Published 11 November 2018
Yes, mortgage rates have been on the rise. But not to the extent most people think. According to Freddie Mac’s weekly Primary Mortgage Market Survey published on Nov. 1, the rate for a 30-year fixed-rate mortgage on that date was 1.33 percent above the lowest conventional rate posted over the past 47 years.
A little history may put things into perspective. Freddie Mac began tracking the cost of the 30-year fixed-rate mortgage on April 4, 1971. At that time the rate was 7.31 percent. Rates were rising at the time and continued to climb until Oct. 1, 1981, when the cost of mortgage money hit an all-time high of 18.5 percent. By the time March 1987 rolled around, the rate had fallen by more than half, to 9.04 percent. The rate then ticked up into the 10 percent range and hovered there for just over three-and-a-half years before falling into the “nines” in December 1990.
Rates then began their downward trajectory, eventually hitting the lowest-on-record rate of 3.5 percent in March 2013. The rate then bounced around in the “threes” before rising to 4.15 percent in late January of this year. The Nov. 1 survey pegged the rate at 4.83 percent. So, to what extent does the difference between the record-low rate of 3.5 percent and today’s rate of 4.83 percent affect buyers?
The answer is slightly. The monthly principal and interest payment for a $150,000 loan at 3.5 percent is $674. Bump the rate to 4.83 percent and the payment rises to $790. That $116 increase would require additional income of around $387 per month to keep the amount of the payment to no more than 30 percent of the buyer’s monthly gross income. A raise of $2.23 per hour, which translates to roughly $4,650 annually, would do the trick for the typical wage earner.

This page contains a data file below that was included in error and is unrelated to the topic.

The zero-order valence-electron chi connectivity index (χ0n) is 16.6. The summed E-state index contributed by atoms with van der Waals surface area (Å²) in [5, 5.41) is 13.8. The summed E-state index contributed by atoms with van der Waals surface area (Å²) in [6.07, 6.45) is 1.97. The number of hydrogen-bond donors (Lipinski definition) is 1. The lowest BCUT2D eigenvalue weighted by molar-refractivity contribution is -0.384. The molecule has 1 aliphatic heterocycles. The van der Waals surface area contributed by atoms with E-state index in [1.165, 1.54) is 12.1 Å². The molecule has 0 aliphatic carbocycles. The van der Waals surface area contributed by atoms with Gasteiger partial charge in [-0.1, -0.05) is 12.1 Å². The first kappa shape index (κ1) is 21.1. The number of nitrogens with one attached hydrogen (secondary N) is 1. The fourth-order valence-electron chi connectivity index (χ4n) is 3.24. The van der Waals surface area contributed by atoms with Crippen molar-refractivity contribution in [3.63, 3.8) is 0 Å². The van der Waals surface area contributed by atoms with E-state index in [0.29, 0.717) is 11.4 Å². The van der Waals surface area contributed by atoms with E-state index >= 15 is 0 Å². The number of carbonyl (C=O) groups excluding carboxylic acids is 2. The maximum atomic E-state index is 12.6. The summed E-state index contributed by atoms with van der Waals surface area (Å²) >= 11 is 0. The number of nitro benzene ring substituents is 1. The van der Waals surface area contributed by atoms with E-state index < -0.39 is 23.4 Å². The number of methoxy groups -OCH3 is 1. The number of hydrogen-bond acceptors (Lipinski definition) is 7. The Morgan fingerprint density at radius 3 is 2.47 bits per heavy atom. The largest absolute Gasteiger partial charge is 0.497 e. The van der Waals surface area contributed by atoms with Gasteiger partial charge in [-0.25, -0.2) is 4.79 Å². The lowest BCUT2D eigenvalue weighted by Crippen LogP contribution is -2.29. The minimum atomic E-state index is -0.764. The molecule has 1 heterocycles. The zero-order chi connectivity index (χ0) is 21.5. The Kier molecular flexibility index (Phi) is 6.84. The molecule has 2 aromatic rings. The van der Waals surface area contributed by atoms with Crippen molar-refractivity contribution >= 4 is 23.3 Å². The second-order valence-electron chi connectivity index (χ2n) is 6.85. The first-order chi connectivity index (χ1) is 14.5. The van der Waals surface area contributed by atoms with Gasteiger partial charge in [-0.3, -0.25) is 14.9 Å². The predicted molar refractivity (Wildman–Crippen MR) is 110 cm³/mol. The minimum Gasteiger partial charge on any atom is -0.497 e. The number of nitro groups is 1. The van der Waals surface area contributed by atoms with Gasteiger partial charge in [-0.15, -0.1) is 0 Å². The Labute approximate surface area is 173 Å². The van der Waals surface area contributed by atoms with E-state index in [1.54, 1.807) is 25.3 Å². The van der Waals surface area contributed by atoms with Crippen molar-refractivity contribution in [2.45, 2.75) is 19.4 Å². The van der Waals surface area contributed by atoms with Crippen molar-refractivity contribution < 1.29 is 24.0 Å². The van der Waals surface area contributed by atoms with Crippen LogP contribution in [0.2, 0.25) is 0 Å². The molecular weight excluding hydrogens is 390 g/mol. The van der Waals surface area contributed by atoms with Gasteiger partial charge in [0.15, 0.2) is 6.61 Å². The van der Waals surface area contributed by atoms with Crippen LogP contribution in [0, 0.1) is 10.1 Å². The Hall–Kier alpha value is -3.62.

Have you asked yourself how buyers, sellers and Realtors managed to conduct business with rates approaching 19 percent in 1981? I had been licensed for seven years at that time and quickly learned that few buyers could qualify at the record-high rate. The solution was to employ a hybrid financing strategy. At the time, FHA, VA and conventional loans were fully assumable without qualifying, so the first order of business was to utilize the seller’s existing mortgage for part of the financing. (Woe be the seller who had no loan on his home.) The remainder of the financing was obtained at market rates.
As an example, a buyer who wanted to purchase a $100,000 home would offer to assume the seller’s existing loan of say $60,000 at 8 percent. The remaining $40,000 needed to complete the purchase would be in the form of a 5 percent, or $5,000 down payment, and a new $35,000 mortgage at 18.5 percent. If the blended rate of the two loans didn’t exceed around 12 percent (our blended rate in this scenario is 11.9 percent), buyers would flock to the closing table.
Here’s a shocker: A borrower who took out a $100,000 loan at 18.5 percent in 1981 would have had a principal and interest payment of $1,548 per month. Even more shocking is the fact that of that amount, $1,542 went to cover the interest, with just $8 going toward paying down the loan.
It’s interesting to note that assumption rules were so lax prior to 1982, buyers who assumed loans were only required to inform the lenders that they were the new owners. Lenders would then change the name on the account and issue a new coupon book. No qualifying, no questions, no nuthin’. Oh, what a time!
The bottom line is that even if rates rise a bit more, buyers are still lucky to be able to borrow money at such historically low rates.
See you at closing!
Gary Sandler is a full-time Realtor and president of Gary Sandler Inc., Realtors in Las Cruces. He can be reached at 575-642-2292 or Gary@GarySandler.com